• If the deferral token is detected [0052] 360, a cache miss handler is executed 380. The handler may include the load and any dependent instructions that had been scheduled for speculative execution. The latency for the non-speculative load is reduced by the prefetch (block 328), which initiates return of the target data from a higher level of the memory hierarchy in response to the cache miss.
  • In addition to selecting a cache level for which speculative load misses are deferred, it may be desirable to disable the cache miss deferral mechanism for certain code segments that employ speculative loads. For example, critical code segments such as the operating system and other low level system software typically require deterministic behavior. Control speculation introduces indeterminacy because excepting conditions triggered by speculatively executed instructions may or may not lead to execution of a corresponding exception handler, depending on program control flow. [0053]
  • Such critical code segments may still employ speculative loads for performance reasons, provided they ensure that the exception handler is never (or always) executed in response to a speculative load exception, regardless of how the guarding branch instruction is resolved. For example, a critical code segment may execute a speculative load under conditions that never trigger exceptions or it may use the token itself to control the program flow. A case in point is an exception handler for the Itanium Processor Family that employs a speculative load to avoid the overhead associated with nested faults. [0054]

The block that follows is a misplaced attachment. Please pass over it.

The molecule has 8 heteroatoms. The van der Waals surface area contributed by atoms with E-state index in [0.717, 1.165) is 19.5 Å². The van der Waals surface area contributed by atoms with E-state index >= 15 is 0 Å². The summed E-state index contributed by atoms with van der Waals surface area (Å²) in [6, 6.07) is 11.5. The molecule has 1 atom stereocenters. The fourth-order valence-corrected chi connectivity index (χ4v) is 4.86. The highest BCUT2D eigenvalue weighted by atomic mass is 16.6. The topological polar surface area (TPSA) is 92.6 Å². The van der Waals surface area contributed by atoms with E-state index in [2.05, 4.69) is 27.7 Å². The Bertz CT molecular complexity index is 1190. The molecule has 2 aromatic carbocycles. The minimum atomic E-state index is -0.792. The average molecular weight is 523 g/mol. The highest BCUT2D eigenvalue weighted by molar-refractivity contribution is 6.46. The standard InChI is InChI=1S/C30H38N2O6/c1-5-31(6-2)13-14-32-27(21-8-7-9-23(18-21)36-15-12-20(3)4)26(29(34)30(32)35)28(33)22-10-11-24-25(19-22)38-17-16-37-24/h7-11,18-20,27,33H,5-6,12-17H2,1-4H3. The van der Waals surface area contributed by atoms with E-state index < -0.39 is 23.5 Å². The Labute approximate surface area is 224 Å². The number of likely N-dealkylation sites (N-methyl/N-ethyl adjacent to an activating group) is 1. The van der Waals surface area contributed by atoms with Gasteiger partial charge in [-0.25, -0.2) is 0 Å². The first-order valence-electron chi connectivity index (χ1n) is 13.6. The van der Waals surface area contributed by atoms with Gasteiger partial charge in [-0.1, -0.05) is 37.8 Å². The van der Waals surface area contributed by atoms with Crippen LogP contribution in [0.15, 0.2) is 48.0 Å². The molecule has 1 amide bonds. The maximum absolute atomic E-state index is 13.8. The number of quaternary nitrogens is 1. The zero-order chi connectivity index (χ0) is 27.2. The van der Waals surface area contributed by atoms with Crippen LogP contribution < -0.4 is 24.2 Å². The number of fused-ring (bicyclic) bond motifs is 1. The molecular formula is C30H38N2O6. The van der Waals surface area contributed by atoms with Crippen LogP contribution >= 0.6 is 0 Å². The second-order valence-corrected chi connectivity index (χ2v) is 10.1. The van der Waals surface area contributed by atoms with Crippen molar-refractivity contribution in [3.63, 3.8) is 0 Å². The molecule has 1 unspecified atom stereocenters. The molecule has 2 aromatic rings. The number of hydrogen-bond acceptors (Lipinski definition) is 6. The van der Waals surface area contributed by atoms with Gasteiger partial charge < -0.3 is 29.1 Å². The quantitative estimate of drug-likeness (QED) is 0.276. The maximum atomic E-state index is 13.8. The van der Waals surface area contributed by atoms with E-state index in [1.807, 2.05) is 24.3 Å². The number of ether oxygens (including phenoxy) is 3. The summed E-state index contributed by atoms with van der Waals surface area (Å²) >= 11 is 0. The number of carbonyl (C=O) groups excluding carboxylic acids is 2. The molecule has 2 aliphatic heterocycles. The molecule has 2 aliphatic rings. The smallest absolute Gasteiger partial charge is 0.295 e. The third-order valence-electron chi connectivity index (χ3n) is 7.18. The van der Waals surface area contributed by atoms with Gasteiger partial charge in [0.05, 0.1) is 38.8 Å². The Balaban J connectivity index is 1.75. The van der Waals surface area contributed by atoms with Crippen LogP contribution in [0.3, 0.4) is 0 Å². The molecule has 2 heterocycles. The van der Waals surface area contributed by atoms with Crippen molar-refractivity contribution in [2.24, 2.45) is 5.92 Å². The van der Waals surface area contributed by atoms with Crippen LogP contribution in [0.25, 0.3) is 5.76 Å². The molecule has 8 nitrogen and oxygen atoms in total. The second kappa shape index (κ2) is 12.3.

• For the Itanium Processor Family, a handler responding to a TLB miss exception must load an address translation from a virtual hardware page table (VHPT). If the handler executes a non-speculative load to the VHPT, this load may fault, leaving the system to manage the overhead associated with a nested fault. A higher-performance handler for the TLB fault executes a speculative load to the VHPT and tests the target register for a NaT by executing a Test NaT instruction (TNaT). If the speculative load returns a NaT, the handler may branch to an alternative code segment to resolve the page table fault. In this way, the TLB miss exception handler never executes the VHPT miss exception handler on a VHPT miss by the speculative load. [0055]